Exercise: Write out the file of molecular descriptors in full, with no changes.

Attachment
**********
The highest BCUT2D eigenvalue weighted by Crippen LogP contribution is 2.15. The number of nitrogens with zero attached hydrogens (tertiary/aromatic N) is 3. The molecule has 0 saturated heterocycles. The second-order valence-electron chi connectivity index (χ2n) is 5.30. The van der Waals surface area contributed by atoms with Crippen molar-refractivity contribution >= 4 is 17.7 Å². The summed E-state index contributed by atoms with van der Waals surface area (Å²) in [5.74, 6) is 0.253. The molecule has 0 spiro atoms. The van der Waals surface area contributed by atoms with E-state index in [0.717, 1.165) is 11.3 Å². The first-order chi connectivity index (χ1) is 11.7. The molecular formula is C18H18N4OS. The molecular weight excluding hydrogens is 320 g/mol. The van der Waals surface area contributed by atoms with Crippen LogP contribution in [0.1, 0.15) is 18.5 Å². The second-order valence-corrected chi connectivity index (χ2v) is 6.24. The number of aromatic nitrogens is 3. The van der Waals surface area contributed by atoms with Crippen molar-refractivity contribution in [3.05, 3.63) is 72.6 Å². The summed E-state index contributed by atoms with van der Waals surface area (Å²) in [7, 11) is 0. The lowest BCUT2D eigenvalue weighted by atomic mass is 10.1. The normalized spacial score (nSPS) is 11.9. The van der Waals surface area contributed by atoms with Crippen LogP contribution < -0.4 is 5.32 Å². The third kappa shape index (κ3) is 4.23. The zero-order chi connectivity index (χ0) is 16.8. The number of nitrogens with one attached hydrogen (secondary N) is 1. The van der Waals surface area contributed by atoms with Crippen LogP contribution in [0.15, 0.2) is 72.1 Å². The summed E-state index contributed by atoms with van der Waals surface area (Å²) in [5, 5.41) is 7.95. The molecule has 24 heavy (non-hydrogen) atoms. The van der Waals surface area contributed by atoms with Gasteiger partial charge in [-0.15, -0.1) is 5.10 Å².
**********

The highest BCUT2D eigenvalue weighted by Crippen LogP contribution is 2.15. The number of nitrogens with zero attached hydrogens (tertiary/aromatic N) is 3. The molecule has 0 saturated heterocycles. The second-order valence-electron chi connectivity index (χ2n) is 5.30. The van der Waals surface area contributed by atoms with Crippen molar-refractivity contribution >= 4 is 17.7 Å². The summed E-state index contributed by atoms with van der Waals surface area (Å²) in [5.74, 6) is 0.253. The molecule has 0 spiro atoms. The van der Waals surface area contributed by atoms with E-state index in [0.717, 1.165) is 11.3 Å². The first-order chi connectivity index (χ1) is 11.7. The molecular formula is C18H18N4OS. The molecular weight excluding hydrogens is 320 g/mol. The van der Waals surface area contributed by atoms with Crippen LogP contribution in [0.1, 0.15) is 18.5 Å². The second-order valence-corrected chi connectivity index (χ2v) is 6.24. The number of aromatic nitrogens is 3. The van der Waals surface area contributed by atoms with Crippen molar-refractivity contribution in [3.05, 3.63) is 72.6 Å². The summed E-state index contributed by atoms with van der Waals surface area (Å²) in [7, 11) is 0. The lowest BCUT2D eigenvalue weighted by atomic mass is 10.1. The normalized spacial score (nSPS) is 11.9. The van der Waals surface area contributed by atoms with Crippen LogP contribution < -0.4 is 5.32 Å². The third kappa shape index (κ3) is 4.23. The zero-order chi connectivity index (χ0) is 16.8. The number of nitrogens with one attached hydrogen (secondary N) is 1. The van der Waals surface area contributed by atoms with Crippen LogP contribution in [0.15, 0.2) is 72.1 Å². The summed E-state index contributed by atoms with van der Waals surface area (Å²) in [5, 5.41) is 7.95. The molecule has 24 heavy (non-hydrogen) atoms. The van der Waals surface area contributed by atoms with Gasteiger partial charge in [-0.15, -0.1) is 5.10 Å².